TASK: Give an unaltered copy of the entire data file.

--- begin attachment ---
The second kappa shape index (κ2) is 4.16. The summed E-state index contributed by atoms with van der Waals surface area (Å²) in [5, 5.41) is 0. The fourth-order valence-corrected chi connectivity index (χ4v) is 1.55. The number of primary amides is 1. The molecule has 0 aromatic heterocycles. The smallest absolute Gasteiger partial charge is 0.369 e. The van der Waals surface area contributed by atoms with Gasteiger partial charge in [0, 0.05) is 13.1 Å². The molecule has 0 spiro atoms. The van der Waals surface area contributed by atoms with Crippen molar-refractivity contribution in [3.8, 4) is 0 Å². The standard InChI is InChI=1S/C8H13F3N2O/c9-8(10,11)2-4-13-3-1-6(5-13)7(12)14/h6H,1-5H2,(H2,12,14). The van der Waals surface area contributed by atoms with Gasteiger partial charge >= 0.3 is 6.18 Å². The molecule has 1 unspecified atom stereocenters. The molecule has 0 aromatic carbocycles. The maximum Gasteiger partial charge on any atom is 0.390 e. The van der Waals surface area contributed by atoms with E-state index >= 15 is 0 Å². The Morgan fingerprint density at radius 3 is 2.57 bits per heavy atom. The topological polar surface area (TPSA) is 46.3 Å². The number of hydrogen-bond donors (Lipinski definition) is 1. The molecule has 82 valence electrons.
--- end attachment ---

The second kappa shape index (κ2) is 4.16. The summed E-state index contributed by atoms with van der Waals surface area (Å²) in [5, 5.41) is 0. The fourth-order valence-corrected chi connectivity index (χ4v) is 1.55. The number of primary amides is 1. The molecule has 0 aromatic heterocycles. The smallest absolute Gasteiger partial charge is 0.369 e. The van der Waals surface area contributed by atoms with Gasteiger partial charge in [0, 0.05) is 13.1 Å². The molecule has 0 spiro atoms. The van der Waals surface area contributed by atoms with Crippen molar-refractivity contribution in [3.8, 4) is 0 Å². The standard InChI is InChI=1S/C8H13F3N2O/c9-8(10,11)2-4-13-3-1-6(5-13)7(12)14/h6H,1-5H2,(H2,12,14). The van der Waals surface area contributed by atoms with Gasteiger partial charge >= 0.3 is 6.18 Å². The molecule has 1 unspecified atom stereocenters. The molecule has 0 aromatic carbocycles. The maximum Gasteiger partial charge on any atom is 0.390 e. The van der Waals surface area contributed by atoms with E-state index >= 15 is 0 Å². The Morgan fingerprint density at radius 3 is 2.57 bits per heavy atom. The topological polar surface area (TPSA) is 46.3 Å². The number of hydrogen-bond donors (Lipinski definition) is 1. The molecule has 82 valence electrons.